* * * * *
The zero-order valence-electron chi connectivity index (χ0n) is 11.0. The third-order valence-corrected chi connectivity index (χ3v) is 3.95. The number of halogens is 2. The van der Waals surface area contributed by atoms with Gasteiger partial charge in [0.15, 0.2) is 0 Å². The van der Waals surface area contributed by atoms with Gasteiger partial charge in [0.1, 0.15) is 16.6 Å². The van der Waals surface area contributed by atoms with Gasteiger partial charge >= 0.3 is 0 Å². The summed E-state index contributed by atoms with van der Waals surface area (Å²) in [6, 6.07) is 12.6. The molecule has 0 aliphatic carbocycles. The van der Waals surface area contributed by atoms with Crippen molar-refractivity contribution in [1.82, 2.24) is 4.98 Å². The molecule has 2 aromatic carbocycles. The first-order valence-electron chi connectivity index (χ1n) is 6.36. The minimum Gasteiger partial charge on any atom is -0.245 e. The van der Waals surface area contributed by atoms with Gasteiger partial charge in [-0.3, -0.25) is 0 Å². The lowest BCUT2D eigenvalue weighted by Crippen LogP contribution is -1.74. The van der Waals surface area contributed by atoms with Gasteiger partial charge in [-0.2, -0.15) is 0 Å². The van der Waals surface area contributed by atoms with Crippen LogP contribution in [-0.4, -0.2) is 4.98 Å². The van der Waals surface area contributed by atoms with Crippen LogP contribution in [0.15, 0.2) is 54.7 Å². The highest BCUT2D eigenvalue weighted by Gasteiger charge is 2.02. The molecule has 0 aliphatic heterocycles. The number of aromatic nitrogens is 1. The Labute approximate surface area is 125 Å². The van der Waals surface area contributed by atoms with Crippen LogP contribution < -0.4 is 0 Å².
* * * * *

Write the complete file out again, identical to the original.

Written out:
The zero-order valence-electron chi connectivity index (χ0n) is 11.0. The third-order valence-corrected chi connectivity index (χ3v) is 3.95. The number of halogens is 2. The van der Waals surface area contributed by atoms with Gasteiger partial charge in [0.15, 0.2) is 0 Å². The van der Waals surface area contributed by atoms with Gasteiger partial charge in [0.1, 0.15) is 16.6 Å². The van der Waals surface area contributed by atoms with Gasteiger partial charge >= 0.3 is 0 Å². The summed E-state index contributed by atoms with van der Waals surface area (Å²) in [6, 6.07) is 12.6. The molecule has 0 aliphatic carbocycles. The van der Waals surface area contributed by atoms with Crippen molar-refractivity contribution in [1.82, 2.24) is 4.98 Å². The molecule has 2 aromatic carbocycles. The first-order valence-electron chi connectivity index (χ1n) is 6.36. The minimum Gasteiger partial charge on any atom is -0.245 e. The van der Waals surface area contributed by atoms with Gasteiger partial charge in [-0.3, -0.25) is 0 Å². The lowest BCUT2D eigenvalue weighted by Crippen LogP contribution is -1.74. The van der Waals surface area contributed by atoms with Gasteiger partial charge in [-0.2, -0.15) is 0 Å². The van der Waals surface area contributed by atoms with Crippen LogP contribution in [-0.4, -0.2) is 4.98 Å². The van der Waals surface area contributed by atoms with Crippen LogP contribution in [0.15, 0.2) is 54.7 Å². The highest BCUT2D eigenvalue weighted by Gasteiger charge is 2.02. The molecule has 0 aliphatic heterocycles. The number of aromatic nitrogens is 1. The Labute approximate surface area is 125 Å². The van der Waals surface area contributed by atoms with Crippen LogP contribution < -0.4 is 0 Å².